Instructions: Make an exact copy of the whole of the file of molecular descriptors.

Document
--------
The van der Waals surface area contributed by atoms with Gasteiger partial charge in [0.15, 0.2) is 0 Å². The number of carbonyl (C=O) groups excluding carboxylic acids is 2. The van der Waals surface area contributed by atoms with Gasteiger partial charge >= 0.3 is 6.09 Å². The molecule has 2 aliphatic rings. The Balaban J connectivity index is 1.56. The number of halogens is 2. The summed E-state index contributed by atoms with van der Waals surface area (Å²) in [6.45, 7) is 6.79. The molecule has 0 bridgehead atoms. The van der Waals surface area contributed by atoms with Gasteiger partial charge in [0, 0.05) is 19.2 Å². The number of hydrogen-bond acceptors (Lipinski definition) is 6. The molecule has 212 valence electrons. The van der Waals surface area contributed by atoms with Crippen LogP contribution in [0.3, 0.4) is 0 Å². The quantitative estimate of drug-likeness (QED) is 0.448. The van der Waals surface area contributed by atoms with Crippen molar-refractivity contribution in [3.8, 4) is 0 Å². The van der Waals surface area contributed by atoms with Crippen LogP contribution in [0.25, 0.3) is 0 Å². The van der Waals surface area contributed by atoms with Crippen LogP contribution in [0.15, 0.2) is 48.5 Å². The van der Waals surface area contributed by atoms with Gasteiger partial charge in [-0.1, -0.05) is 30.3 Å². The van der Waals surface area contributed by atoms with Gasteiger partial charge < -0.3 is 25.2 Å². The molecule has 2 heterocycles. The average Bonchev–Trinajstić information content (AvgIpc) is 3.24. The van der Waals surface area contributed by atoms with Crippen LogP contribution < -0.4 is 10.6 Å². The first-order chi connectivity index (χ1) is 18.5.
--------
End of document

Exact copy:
The van der Waals surface area contributed by atoms with Gasteiger partial charge in [0.15, 0.2) is 0 Å². The number of carbonyl (C=O) groups excluding carboxylic acids is 2. The van der Waals surface area contributed by atoms with Gasteiger partial charge >= 0.3 is 6.09 Å². The molecule has 2 aliphatic rings. The Balaban J connectivity index is 1.56. The number of halogens is 2. The summed E-state index contributed by atoms with van der Waals surface area (Å²) in [6.45, 7) is 6.79. The molecule has 0 bridgehead atoms. The van der Waals surface area contributed by atoms with Gasteiger partial charge in [0, 0.05) is 19.2 Å². The number of hydrogen-bond acceptors (Lipinski definition) is 6. The molecule has 212 valence electrons. The van der Waals surface area contributed by atoms with Crippen LogP contribution in [0.3, 0.4) is 0 Å². The quantitative estimate of drug-likeness (QED) is 0.448. The van der Waals surface area contributed by atoms with Crippen molar-refractivity contribution in [3.8, 4) is 0 Å². The van der Waals surface area contributed by atoms with Crippen LogP contribution in [0.25, 0.3) is 0 Å². The van der Waals surface area contributed by atoms with Crippen LogP contribution in [0.15, 0.2) is 48.5 Å². The van der Waals surface area contributed by atoms with Gasteiger partial charge in [-0.1, -0.05) is 30.3 Å². The van der Waals surface area contributed by atoms with Gasteiger partial charge < -0.3 is 25.2 Å². The molecule has 2 heterocycles. The average Bonchev–Trinajstić information content (AvgIpc) is 3.24. The van der Waals surface area contributed by atoms with Crippen LogP contribution < -0.4 is 10.6 Å². The first-order chi connectivity index (χ1) is 18.5.